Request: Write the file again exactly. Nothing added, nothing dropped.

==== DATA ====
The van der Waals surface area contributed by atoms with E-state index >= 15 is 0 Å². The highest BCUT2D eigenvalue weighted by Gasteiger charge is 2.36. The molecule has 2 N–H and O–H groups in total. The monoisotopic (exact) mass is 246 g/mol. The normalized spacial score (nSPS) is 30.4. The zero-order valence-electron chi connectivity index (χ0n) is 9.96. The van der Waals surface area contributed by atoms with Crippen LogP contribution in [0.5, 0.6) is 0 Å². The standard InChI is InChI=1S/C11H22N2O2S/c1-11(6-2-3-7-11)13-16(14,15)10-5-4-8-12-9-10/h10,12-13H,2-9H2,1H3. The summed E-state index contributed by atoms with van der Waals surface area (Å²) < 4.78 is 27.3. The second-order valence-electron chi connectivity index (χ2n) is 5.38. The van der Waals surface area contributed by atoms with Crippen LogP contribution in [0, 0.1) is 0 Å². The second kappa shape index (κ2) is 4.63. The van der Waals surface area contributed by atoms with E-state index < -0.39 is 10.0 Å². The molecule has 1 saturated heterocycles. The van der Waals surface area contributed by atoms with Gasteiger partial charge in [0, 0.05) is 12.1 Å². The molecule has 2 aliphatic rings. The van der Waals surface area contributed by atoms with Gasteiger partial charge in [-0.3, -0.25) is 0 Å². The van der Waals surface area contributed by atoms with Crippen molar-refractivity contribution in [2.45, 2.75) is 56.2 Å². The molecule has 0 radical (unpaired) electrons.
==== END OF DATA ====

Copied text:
The van der Waals surface area contributed by atoms with E-state index >= 15 is 0 Å². The highest BCUT2D eigenvalue weighted by Gasteiger charge is 2.36. The molecule has 2 N–H and O–H groups in total. The monoisotopic (exact) mass is 246 g/mol. The normalized spacial score (nSPS) is 30.4. The zero-order valence-electron chi connectivity index (χ0n) is 9.96. The van der Waals surface area contributed by atoms with Crippen LogP contribution in [0.5, 0.6) is 0 Å². The standard InChI is InChI=1S/C11H22N2O2S/c1-11(6-2-3-7-11)13-16(14,15)10-5-4-8-12-9-10/h10,12-13H,2-9H2,1H3. The summed E-state index contributed by atoms with van der Waals surface area (Å²) < 4.78 is 27.3. The second-order valence-electron chi connectivity index (χ2n) is 5.38. The van der Waals surface area contributed by atoms with Crippen LogP contribution in [0, 0.1) is 0 Å². The second kappa shape index (κ2) is 4.63. The van der Waals surface area contributed by atoms with E-state index < -0.39 is 10.0 Å². The molecule has 1 saturated heterocycles. The van der Waals surface area contributed by atoms with Gasteiger partial charge in [0, 0.05) is 12.1 Å². The molecule has 2 aliphatic rings. The van der Waals surface area contributed by atoms with Gasteiger partial charge in [-0.3, -0.25) is 0 Å². The van der Waals surface area contributed by atoms with Crippen molar-refractivity contribution in [2.45, 2.75) is 56.2 Å². The molecule has 0 radical (unpaired) electrons.